Last night Artificial Lawyer shared the news that Epiq, the legal data and services company, was experiencing a ransomware attack – which the company is still fighting against and is now being investigated by US Federal law enforcement.
This site asked Canada-based threat analyst, Brett Callow, at security company Emsisoft, who has written extensively about attacks on the legal sector before, what he thought this attack meant.
Callow’s first point was that he believes it’s too early to be certain that client data hasn’t been compromised.
A source close to Epiq told this site that ‘no client data had been accessed’, while an official statement added that: ‘There is no evidence of any unauthorized transfer or misuse or exfiltration of any data in our possession.’
From Callow’s perspective saying this with absolute certainty so soon after the initial attack may not be possible.
‘Ransomware incidents should be regarded as data breaches from the get-go. Waiting for several weeks until a forensic analysis is complete gives the criminals too much time to work with any data that was exfiltrated,’ he said.
He explained to Artificial Lawyer that the situation can sometimes be like ‘someone walking into a burglarised home and saying: ‘I don’t think anything has been taken’.’
‘Working out what did or did not happen during a ransomware incident requires a full forensic investigation that can take several weeks,’ he added.
He then gave examples of cases where businesses had hoped nothing had been taken, only to find out later some data had surfaced outside of the company.
‘Multiple ransomware groups do now steal data and use the threat of its release as additional leverage to extort payment. If the victim doesn’t pay, the data gets posted online where it can be accessed by anybody with an internet connection. This has happened to multiple law firms and other companies,’ he added.
Of course, and going back to Epiq’s formal statement, they don’t see any loss of data, and so – hopefully – they’ll be able to avoid this scenario.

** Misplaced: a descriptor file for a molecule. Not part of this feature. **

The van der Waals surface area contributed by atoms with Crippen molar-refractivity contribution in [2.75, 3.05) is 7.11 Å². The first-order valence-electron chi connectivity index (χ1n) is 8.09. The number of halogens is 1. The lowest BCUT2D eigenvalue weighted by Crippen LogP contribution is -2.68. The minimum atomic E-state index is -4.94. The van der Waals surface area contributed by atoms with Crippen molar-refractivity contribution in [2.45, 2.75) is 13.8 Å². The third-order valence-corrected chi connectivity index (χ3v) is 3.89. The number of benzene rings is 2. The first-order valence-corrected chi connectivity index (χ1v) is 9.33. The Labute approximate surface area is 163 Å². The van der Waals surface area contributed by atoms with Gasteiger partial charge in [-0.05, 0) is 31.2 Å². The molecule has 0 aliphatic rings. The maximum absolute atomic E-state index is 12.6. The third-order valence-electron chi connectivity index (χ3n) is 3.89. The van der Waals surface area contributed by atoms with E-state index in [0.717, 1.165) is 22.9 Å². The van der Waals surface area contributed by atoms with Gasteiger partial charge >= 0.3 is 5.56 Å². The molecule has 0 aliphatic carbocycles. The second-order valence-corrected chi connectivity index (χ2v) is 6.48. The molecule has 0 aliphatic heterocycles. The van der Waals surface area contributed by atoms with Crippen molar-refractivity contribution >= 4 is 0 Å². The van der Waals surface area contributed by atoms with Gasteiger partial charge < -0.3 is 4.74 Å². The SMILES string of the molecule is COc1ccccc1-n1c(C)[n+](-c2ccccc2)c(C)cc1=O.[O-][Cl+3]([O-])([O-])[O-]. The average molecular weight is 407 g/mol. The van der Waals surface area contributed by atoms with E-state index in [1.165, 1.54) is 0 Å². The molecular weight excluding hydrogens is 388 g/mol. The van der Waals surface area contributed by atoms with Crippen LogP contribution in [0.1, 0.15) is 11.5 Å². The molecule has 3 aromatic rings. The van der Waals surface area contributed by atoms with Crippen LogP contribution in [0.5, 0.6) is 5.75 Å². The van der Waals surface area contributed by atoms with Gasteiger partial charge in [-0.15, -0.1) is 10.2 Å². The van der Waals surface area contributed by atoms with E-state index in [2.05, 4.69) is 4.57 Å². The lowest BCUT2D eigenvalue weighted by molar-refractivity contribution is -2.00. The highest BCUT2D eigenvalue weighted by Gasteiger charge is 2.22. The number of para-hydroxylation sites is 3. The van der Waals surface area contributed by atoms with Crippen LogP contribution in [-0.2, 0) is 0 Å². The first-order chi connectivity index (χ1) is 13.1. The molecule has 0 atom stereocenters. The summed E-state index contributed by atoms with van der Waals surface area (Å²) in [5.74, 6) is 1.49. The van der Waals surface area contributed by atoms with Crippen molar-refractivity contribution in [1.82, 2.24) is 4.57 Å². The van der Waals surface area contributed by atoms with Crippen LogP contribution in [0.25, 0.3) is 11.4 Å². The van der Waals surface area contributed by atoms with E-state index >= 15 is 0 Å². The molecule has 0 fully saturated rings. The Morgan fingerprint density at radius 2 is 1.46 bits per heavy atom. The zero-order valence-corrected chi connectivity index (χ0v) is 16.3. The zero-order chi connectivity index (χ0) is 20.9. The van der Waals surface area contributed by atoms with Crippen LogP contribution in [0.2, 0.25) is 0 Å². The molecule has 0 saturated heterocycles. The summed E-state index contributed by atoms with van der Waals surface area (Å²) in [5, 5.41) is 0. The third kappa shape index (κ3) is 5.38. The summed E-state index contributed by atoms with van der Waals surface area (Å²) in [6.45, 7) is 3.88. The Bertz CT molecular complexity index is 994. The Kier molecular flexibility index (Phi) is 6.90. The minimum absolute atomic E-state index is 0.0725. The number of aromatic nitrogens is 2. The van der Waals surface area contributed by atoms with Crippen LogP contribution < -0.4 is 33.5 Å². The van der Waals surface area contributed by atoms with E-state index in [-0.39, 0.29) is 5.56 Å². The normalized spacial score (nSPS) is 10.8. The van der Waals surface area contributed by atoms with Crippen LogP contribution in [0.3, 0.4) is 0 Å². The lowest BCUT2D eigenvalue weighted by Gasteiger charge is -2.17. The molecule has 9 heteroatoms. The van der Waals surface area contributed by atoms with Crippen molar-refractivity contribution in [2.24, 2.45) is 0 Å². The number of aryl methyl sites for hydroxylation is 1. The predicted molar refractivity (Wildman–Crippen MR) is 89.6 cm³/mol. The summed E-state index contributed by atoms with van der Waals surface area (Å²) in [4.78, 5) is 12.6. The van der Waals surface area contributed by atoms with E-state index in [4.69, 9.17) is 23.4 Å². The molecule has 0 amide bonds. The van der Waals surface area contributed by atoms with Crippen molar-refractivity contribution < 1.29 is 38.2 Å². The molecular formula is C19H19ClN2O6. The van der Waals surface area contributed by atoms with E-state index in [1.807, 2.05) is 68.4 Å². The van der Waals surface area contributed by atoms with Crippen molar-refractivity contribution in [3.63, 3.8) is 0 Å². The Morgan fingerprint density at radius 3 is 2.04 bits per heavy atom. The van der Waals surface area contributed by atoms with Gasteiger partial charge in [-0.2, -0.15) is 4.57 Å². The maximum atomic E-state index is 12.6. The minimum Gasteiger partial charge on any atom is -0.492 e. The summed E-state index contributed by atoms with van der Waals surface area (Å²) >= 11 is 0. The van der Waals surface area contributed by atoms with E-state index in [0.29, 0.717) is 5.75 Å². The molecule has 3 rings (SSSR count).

But, more broadly, what kind of numbers are we looking at here? How much is Epiq being asked to pay? How long will the saga last?
Data collected by Emsisoft up to 2019 showed that:
- The average ransom demand is $84,000. But, recent evidence suggests that this amount may have increased significantly.
- 33% of companies pay the ransom demand.
- Ransomware incidents result in an average of 16 days downtime.
Let’s unpack that.
Epiq is a large company, with several thousand employees and bases around the world. A demand for $84,000, or any figure close to that, would clearly not be an issue. The question is whether the group behind the attack is asking for far more than this, to the point that it became a financial issue.
At present we do not know. A source close to the company told this site that Epiq was unlikely to say what the exact ransom demand was.
Also, we don’t know how far into the system the ransomware managed to get. If no data has been compromised and this is more about an operational front-end problem, it could be a matter of Epiq simply sorting out a new means of getting operational again and perhaps having no intention at all of paying anything. We don’t know yet.
The FBI, which is likely one of the Federal agencies helping Epiq, is understood not to support paying ransomware demands.
In terms of the amount of time off-line, this is another open-ended question. The Epiq site went down on Saturday, February 29. Today is Tuesday, March 3 – so that will already be four days by this evening.
At present, Epiq’s main site is just showing this image:
According to Callow – and there is no way of predicting exactly what will happen in this case – the average downtime is 16 days.
Clearly no business wants to stop operating for that long. Epiq could be back up and running as usual by the end of today, and we all hope it will. But, equally, it could be looking at a lot longer.
The legal market is one based on urgency and deadlines. Beyond all the other challenges right now for the company, this is therefore a major challenge in terms of client reactions – beyond the natural fears they may have regarding their data.
Also, for now, we don’t know exactly what areas of Epiq are affected. The company has many business units doing a wide variety of things, from ediscovery, to managed legal services, to paying out disbursements to people involved in class actions, to handling bankruptcy issues, to court reporting.
Some of these areas are more data sensitive than others. Some also can live with an operational delay more than others as well.
Ultimately, it’s a terrible thing to happen to any company and Artificial Lawyer has huge sympathy for any business this happens to. Hopefully this will get sorted out soon enough, but either way it underlines the importance of data security.
One last thing we also don’t know yet is how the ransomware arrived. While it could have been a super-sophisticated attack, it could also have been something as mundane as someone clicking on an email link that they shouldn’t have. And, as is often said by experts around the world, human error tends to be the biggest threat when it comes to data security. Which also means that any business, large or small, can face challenges like this.
I agree that it’s impossible and inappropriate for the company to state – at this stage – that they are certain no customer data was compromised. More so, given the number of law firms who use their services, odds are pretty good that, if data was compromised, it will trigger all sorts of reporting obligations for those firms.